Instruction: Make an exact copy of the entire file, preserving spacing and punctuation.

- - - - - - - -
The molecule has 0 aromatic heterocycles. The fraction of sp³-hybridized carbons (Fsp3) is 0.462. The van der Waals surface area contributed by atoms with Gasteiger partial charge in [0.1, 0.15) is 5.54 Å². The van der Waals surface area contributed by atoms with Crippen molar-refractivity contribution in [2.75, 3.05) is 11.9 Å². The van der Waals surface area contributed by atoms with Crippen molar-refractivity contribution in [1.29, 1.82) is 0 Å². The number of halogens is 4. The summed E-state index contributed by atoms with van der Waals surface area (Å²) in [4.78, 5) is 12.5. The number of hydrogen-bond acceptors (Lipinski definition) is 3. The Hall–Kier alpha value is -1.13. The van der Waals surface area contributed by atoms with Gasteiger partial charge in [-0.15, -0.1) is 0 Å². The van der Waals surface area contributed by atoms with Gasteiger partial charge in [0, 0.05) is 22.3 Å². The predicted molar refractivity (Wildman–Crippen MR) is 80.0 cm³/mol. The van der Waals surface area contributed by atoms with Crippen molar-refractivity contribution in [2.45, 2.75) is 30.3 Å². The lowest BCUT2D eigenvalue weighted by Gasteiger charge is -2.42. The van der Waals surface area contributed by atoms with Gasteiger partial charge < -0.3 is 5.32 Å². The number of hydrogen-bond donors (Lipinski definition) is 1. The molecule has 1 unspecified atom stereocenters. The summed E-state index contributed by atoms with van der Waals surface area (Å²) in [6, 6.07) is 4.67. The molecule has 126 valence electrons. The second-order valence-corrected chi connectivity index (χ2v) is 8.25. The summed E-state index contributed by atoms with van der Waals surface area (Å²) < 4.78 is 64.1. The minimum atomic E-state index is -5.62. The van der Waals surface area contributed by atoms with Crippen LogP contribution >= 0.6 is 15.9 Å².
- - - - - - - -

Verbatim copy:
The molecule has 0 aromatic heterocycles. The fraction of sp³-hybridized carbons (Fsp3) is 0.462. The van der Waals surface area contributed by atoms with Gasteiger partial charge in [0.1, 0.15) is 5.54 Å². The van der Waals surface area contributed by atoms with Crippen molar-refractivity contribution in [2.75, 3.05) is 11.9 Å². The van der Waals surface area contributed by atoms with Crippen molar-refractivity contribution in [1.29, 1.82) is 0 Å². The number of halogens is 4. The summed E-state index contributed by atoms with van der Waals surface area (Å²) in [4.78, 5) is 12.5. The number of hydrogen-bond acceptors (Lipinski definition) is 3. The Hall–Kier alpha value is -1.13. The van der Waals surface area contributed by atoms with Gasteiger partial charge in [-0.15, -0.1) is 0 Å². The van der Waals surface area contributed by atoms with Gasteiger partial charge in [0, 0.05) is 22.3 Å². The predicted molar refractivity (Wildman–Crippen MR) is 80.0 cm³/mol. The van der Waals surface area contributed by atoms with Crippen molar-refractivity contribution in [2.45, 2.75) is 30.3 Å². The lowest BCUT2D eigenvalue weighted by Gasteiger charge is -2.42. The van der Waals surface area contributed by atoms with Gasteiger partial charge < -0.3 is 5.32 Å². The number of hydrogen-bond donors (Lipinski definition) is 1. The molecule has 1 unspecified atom stereocenters. The summed E-state index contributed by atoms with van der Waals surface area (Å²) in [6, 6.07) is 4.67. The molecule has 126 valence electrons. The second-order valence-corrected chi connectivity index (χ2v) is 8.25. The summed E-state index contributed by atoms with van der Waals surface area (Å²) < 4.78 is 64.1. The minimum atomic E-state index is -5.62. The van der Waals surface area contributed by atoms with Crippen LogP contribution >= 0.6 is 15.9 Å².